No. Actually, I think that seems to be a big thing in Oklahoma between musicians. There seems to be this weird competition. First of all, the Oklahoma music scene, like if you are wanting to be competitive and be that way, it doesn’t matter. We are not on the map. There are no industry people here. All that petty stuff between people just doesn’t matter.

The better way to be about it is like my friend Jacob – with the YouTube thing. He had a platform that we could show our music off, and we did. We got a bunch of fans from that. We should be working together. Not trying to hate on or be jealous. If somebody gets something that’s cool. Play shows together, enjoy anything that everyone else gets. If you are not a dick, then it will come back around most the time. Also, everybody makes their own way. Just because someone is successful doesn’t mean someone else isn’t. It is not a winner takes all situation. There is plenty of room for everybody.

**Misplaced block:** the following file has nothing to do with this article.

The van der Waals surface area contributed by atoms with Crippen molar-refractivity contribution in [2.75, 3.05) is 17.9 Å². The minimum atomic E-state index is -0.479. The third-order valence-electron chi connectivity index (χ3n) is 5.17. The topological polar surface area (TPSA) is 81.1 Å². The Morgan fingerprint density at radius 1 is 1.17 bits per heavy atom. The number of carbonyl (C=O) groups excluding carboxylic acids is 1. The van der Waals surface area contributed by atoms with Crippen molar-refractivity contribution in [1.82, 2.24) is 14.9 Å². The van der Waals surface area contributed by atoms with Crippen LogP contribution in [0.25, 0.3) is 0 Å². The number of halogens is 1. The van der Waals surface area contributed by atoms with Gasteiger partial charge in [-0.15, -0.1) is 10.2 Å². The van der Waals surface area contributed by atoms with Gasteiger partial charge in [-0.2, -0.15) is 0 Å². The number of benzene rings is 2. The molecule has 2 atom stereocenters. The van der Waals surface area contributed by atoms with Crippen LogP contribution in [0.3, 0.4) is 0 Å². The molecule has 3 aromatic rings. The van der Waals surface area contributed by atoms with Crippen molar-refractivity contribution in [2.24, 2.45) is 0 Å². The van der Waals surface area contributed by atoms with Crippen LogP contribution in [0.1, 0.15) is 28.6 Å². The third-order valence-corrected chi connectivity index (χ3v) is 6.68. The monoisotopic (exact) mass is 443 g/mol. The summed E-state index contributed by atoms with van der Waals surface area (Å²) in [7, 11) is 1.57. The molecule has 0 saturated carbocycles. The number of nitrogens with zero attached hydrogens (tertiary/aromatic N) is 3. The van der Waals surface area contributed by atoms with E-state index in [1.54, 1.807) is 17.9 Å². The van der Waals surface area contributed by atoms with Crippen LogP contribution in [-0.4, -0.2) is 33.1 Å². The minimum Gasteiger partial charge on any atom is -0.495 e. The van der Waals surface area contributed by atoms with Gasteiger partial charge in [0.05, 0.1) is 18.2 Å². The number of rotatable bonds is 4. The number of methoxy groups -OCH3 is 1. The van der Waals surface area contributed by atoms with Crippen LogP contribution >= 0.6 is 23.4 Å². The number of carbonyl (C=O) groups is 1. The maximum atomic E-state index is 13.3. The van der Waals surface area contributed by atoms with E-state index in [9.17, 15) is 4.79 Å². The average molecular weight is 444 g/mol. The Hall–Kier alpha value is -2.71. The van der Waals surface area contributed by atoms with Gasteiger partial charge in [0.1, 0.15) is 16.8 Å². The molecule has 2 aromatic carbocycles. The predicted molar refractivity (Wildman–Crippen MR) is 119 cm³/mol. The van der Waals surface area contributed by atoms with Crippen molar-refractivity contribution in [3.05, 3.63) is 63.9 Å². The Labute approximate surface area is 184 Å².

How do you educate yourself and do you think you will ever claim mastery?

Somebody I just started taking lessons from – but I have been listening to for while – is this organ player, named Jeremy Thomas. One of the things he was talking about was, there are only two infinite things in the universe. That would be god and music. I could literally sit here and explain why music is infinite, why you cannot learn everything. First of all, if you just wanted to look at it mathematically as far as how many variations of cords could be played, that’s one thing. But if you then dig into the psychology and spirituality of it, it’s… I am not religious myself. Somebody saying they have learned everything, or they have completely mastered music, is the same thing as believing that the bible is IT.  It is THE explanation. Like you don’t know that. You don’t get it. If you think you do, then you don’t.